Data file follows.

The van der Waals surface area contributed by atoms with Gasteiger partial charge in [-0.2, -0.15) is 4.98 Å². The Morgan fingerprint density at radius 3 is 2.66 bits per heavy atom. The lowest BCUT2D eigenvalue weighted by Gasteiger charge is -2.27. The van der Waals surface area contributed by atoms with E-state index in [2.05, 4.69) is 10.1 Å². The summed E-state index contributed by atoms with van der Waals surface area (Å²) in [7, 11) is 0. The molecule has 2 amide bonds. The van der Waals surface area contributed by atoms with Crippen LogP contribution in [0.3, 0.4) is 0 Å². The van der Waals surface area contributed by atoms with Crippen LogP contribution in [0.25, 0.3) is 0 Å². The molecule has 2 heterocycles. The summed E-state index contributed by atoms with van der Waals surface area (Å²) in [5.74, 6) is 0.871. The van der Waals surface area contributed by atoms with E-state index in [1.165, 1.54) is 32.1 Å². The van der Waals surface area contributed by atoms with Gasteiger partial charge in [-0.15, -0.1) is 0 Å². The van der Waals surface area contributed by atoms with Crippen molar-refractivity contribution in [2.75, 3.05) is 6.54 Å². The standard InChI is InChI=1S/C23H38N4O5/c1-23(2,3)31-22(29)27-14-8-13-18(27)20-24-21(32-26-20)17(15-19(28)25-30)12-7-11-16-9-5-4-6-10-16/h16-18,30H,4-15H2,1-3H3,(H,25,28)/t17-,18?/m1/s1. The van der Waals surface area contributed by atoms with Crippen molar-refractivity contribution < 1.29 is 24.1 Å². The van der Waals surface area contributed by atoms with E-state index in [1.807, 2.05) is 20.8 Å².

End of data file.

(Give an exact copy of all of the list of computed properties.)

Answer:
The van der Waals surface area contributed by atoms with Gasteiger partial charge in [-0.2, -0.15) is 4.98 Å². The Morgan fingerprint density at radius 3 is 2.66 bits per heavy atom. The lowest BCUT2D eigenvalue weighted by Gasteiger charge is -2.27. The van der Waals surface area contributed by atoms with E-state index in [2.05, 4.69) is 10.1 Å². The summed E-state index contributed by atoms with van der Waals surface area (Å²) in [7, 11) is 0. The molecule has 2 amide bonds. The van der Waals surface area contributed by atoms with Crippen LogP contribution in [0.3, 0.4) is 0 Å². The van der Waals surface area contributed by atoms with Crippen LogP contribution in [0.25, 0.3) is 0 Å². The molecule has 2 heterocycles. The summed E-state index contributed by atoms with van der Waals surface area (Å²) in [5.74, 6) is 0.871. The van der Waals surface area contributed by atoms with E-state index in [1.165, 1.54) is 32.1 Å². The van der Waals surface area contributed by atoms with Gasteiger partial charge in [-0.15, -0.1) is 0 Å². The van der Waals surface area contributed by atoms with Crippen molar-refractivity contribution in [2.75, 3.05) is 6.54 Å². The standard InChI is InChI=1S/C23H38N4O5/c1-23(2,3)31-22(29)27-14-8-13-18(27)20-24-21(32-26-20)17(15-19(28)25-30)12-7-11-16-9-5-4-6-10-16/h16-18,30H,4-15H2,1-3H3,(H,25,28)/t17-,18?/m1/s1. The van der Waals surface area contributed by atoms with Crippen molar-refractivity contribution < 1.29 is 24.1 Å². The van der Waals surface area contributed by atoms with E-state index in [1.807, 2.05) is 20.8 Å².